Christopher Nolan Visits a Paris Video Store & Talks with Cillian Murphy About the Films That Influenced Him

Christo­pher Nolan has by now inspired at least a cou­ple gen­er­a­tions of young view­ers to dream of becom­ing film­mak­ers. For my own age cohort, the touch­stone work was his break­out pic­ture Memen­to, with its reverse-ordered sto­ry fea­tur­ing a pro­tag­o­nist unable to cre­ate new mem­o­ries. Oth­ers may have felt a greater impact from the real­i­ty-bend­ing Incep­tion or the dystopi­an sci-fi vision of Inter­stel­lar (to say noth­ing of all those Bat­man movies). But whether at the turn of the mil­len­ni­um or today, with Nolan’s lat­est fea­ture Oppen­heimer rid­ing high at the box office, the best advice for such aspi­rants is the same: watch as many movies as pos­si­ble.

‘The prob­lem with Chris,” says Oppen­heimer star Cil­lian Mur­phy in the video above, “is that he’s seen every film ever made.” “Not every film,” Nolan replies, a hand-wav­ing denial that only bol­sters the accu­sa­tion. This takes place amid the shelves of JM Vidéo, one of the last two video stores still stand­ing in the cinephile cap­i­tal of Paris.

Nolan and Mur­phy paid a vis­it there to shoot an episode of Kon­bi­ni Video Club, a Youtube series that has also brought on such auteurs as Wes Ander­son, David Cro­nen­berg, and Ter­ry Gilliam. JM Vidéo feels like an espe­cial­ly suit­able space for Nolan, giv­en his advo­ca­cy of phys­i­cal media. On the defin­i­tive Blu-Ray and 4k ver­sions of his films, he explains, “there’s much less com­pres­sion,” and “we con­trol the col­or and the pic­ture and the bright­ness,” where­as stream­ing is “like broad­cast­ing a film: we don’t have much con­trol over how it goes out.”

Nolan pulls off the shelves There Will Be Blood and Punch-Drunk Love, the work of his con­tem­po­rary Paul Thomas Ander­son, as well as clas­sics that shaped his own direc­to­r­i­al choic­es: Cit­i­zen Kane, For­eign Cor­re­spon­dent, Lawrence of Ara­bia, Dr. Strangelove. That last was for­bid­den view­ing dur­ing the devel­op­ment of Oppen­heimer: “I’m a big fan of Strangelove, but I stopped watch­ing it for a cou­ple of years while we were mak­ing the film, because it’s too daunt­ing” — and because its black­ly satir­i­cal take on how the men in con­trol of the bomb decide the fate of the world could­n’t pos­si­bly have been improved upon. “I’m glad you did­n’t men­tion it,” adds Mur­phy, who may not have seen as many movies as Nolan, but whose range of ref­er­ence nev­er­the­less demon­strates his own cinephile cre­den­tials. “No fight­ing in the war room.”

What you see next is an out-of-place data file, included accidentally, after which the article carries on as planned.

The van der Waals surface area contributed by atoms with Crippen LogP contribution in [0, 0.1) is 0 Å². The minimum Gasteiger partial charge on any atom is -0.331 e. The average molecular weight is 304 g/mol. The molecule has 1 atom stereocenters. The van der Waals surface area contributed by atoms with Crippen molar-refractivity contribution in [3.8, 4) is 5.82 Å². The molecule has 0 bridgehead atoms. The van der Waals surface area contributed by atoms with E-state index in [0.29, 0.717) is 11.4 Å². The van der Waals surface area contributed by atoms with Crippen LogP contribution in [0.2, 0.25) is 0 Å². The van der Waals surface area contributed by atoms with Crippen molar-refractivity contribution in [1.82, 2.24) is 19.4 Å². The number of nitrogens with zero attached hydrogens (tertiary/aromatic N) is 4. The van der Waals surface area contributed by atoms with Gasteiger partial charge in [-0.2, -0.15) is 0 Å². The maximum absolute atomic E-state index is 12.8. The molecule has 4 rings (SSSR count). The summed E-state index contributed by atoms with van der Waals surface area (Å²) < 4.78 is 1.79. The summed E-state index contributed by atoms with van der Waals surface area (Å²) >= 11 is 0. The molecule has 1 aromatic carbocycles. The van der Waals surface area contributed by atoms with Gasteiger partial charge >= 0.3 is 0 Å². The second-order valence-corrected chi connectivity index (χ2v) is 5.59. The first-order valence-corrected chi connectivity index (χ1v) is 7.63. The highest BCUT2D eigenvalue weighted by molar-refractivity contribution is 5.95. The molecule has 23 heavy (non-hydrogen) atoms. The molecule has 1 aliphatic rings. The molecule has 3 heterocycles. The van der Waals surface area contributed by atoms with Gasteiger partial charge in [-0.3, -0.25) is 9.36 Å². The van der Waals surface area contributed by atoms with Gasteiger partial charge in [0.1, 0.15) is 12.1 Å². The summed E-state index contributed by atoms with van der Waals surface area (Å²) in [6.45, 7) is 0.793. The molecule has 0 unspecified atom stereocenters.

Relat­ed con­tent:

The Films of Christo­pher Nolan Explored in a Sweep­ing 4‑Hour Video Essay: Memen­to, The Dark Knight, Inter­stel­lar & More

Wes Ander­son Vis­its a Paris Video Store and High­lights the Films He Loves: Kuro­sawa, Truf­faut, Buñuel & More

David Cro­nen­berg Vis­its a Video Store & Talks About His Favorite Movies

Ter­ry Gilliam Vis­its a Video Store & Talks About His Favorite Movies and Actors

Hear 9 Hours of Hans Zim­mer Sound­tracks: Dunkirk, Inter­stel­lar, Incep­tion, The Dark Knight & Much More

Based in Seoul, Col­in Marshall writes and broad­casts on cities, lan­guage, and cul­ture. His projects include the Sub­stack newslet­ter Books on Cities, the book The State­less City: a Walk through 21st-Cen­tu­ry Los Ange­les and the video series The City in Cin­e­ma. Fol­low him on Twit­ter at @colinmarshall or on Face­book.

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